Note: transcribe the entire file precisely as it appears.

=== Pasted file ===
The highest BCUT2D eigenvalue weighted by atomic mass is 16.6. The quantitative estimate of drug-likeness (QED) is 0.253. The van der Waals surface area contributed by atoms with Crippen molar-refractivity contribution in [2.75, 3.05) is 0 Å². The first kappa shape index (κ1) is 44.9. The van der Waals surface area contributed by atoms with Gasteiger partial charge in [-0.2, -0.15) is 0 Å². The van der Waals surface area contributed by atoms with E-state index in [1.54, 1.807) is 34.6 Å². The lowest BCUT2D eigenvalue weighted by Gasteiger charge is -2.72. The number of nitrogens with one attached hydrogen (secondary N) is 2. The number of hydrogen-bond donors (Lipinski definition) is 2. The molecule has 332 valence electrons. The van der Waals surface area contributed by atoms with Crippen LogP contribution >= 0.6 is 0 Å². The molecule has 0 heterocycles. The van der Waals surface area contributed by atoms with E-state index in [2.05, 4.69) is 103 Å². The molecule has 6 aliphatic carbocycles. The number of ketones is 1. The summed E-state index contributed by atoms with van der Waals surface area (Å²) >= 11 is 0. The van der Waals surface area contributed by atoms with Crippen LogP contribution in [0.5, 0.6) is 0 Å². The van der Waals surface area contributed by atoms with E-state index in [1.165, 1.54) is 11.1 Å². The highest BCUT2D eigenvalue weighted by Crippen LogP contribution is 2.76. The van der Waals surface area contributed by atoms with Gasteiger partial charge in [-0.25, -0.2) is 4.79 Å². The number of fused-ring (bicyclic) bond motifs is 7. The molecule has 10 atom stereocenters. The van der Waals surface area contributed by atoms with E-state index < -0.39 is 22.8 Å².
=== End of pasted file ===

The highest BCUT2D eigenvalue weighted by atomic mass is 16.6. The quantitative estimate of drug-likeness (QED) is 0.253. The van der Waals surface area contributed by atoms with Crippen molar-refractivity contribution in [2.75, 3.05) is 0 Å². The first kappa shape index (κ1) is 44.9. The van der Waals surface area contributed by atoms with Gasteiger partial charge in [-0.2, -0.15) is 0 Å². The van der Waals surface area contributed by atoms with E-state index in [1.54, 1.807) is 34.6 Å². The lowest BCUT2D eigenvalue weighted by Gasteiger charge is -2.72. The number of nitrogens with one attached hydrogen (secondary N) is 2. The number of hydrogen-bond donors (Lipinski definition) is 2. The molecule has 332 valence electrons. The van der Waals surface area contributed by atoms with Crippen LogP contribution >= 0.6 is 0 Å². The molecule has 0 heterocycles. The van der Waals surface area contributed by atoms with E-state index in [2.05, 4.69) is 103 Å². The molecule has 6 aliphatic carbocycles. The number of ketones is 1. The summed E-state index contributed by atoms with van der Waals surface area (Å²) >= 11 is 0. The van der Waals surface area contributed by atoms with Crippen LogP contribution in [0.5, 0.6) is 0 Å². The van der Waals surface area contributed by atoms with E-state index in [1.165, 1.54) is 11.1 Å². The highest BCUT2D eigenvalue weighted by Crippen LogP contribution is 2.76. The van der Waals surface area contributed by atoms with Gasteiger partial charge in [-0.25, -0.2) is 4.79 Å². The number of fused-ring (bicyclic) bond motifs is 7. The molecule has 10 atom stereocenters. The van der Waals surface area contributed by atoms with E-state index < -0.39 is 22.8 Å².